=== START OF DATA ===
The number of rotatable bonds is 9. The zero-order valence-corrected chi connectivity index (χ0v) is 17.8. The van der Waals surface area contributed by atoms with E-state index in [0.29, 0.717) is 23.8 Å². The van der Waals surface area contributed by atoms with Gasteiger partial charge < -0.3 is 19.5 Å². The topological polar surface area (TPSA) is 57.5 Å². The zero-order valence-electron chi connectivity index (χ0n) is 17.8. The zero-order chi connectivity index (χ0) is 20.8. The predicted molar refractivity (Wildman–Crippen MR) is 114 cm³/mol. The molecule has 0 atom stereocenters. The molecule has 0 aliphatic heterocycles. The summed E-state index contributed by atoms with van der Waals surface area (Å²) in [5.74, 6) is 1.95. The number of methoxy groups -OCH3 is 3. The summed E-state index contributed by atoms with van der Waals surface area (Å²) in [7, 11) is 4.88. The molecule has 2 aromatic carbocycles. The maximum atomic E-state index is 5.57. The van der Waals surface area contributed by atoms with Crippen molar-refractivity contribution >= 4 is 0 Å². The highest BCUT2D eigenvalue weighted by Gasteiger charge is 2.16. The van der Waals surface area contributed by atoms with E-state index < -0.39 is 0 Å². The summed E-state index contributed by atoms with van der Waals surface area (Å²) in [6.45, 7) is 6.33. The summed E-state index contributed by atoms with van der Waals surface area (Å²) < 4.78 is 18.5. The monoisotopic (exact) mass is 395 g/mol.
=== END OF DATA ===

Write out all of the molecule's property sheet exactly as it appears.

The number of rotatable bonds is 9. The zero-order valence-corrected chi connectivity index (χ0v) is 17.8. The van der Waals surface area contributed by atoms with E-state index in [0.29, 0.717) is 23.8 Å². The van der Waals surface area contributed by atoms with Gasteiger partial charge < -0.3 is 19.5 Å². The topological polar surface area (TPSA) is 57.5 Å². The zero-order valence-electron chi connectivity index (χ0n) is 17.8. The zero-order chi connectivity index (χ0) is 20.8. The predicted molar refractivity (Wildman–Crippen MR) is 114 cm³/mol. The molecule has 0 atom stereocenters. The molecule has 0 aliphatic heterocycles. The summed E-state index contributed by atoms with van der Waals surface area (Å²) in [5.74, 6) is 1.95. The number of methoxy groups -OCH3 is 3. The summed E-state index contributed by atoms with van der Waals surface area (Å²) in [7, 11) is 4.88. The molecule has 2 aromatic carbocycles. The maximum atomic E-state index is 5.57. The van der Waals surface area contributed by atoms with Crippen molar-refractivity contribution >= 4 is 0 Å². The highest BCUT2D eigenvalue weighted by Gasteiger charge is 2.16. The van der Waals surface area contributed by atoms with E-state index < -0.39 is 0 Å². The summed E-state index contributed by atoms with van der Waals surface area (Å²) in [6.45, 7) is 6.33. The summed E-state index contributed by atoms with van der Waals surface area (Å²) < 4.78 is 18.5. The monoisotopic (exact) mass is 395 g/mol.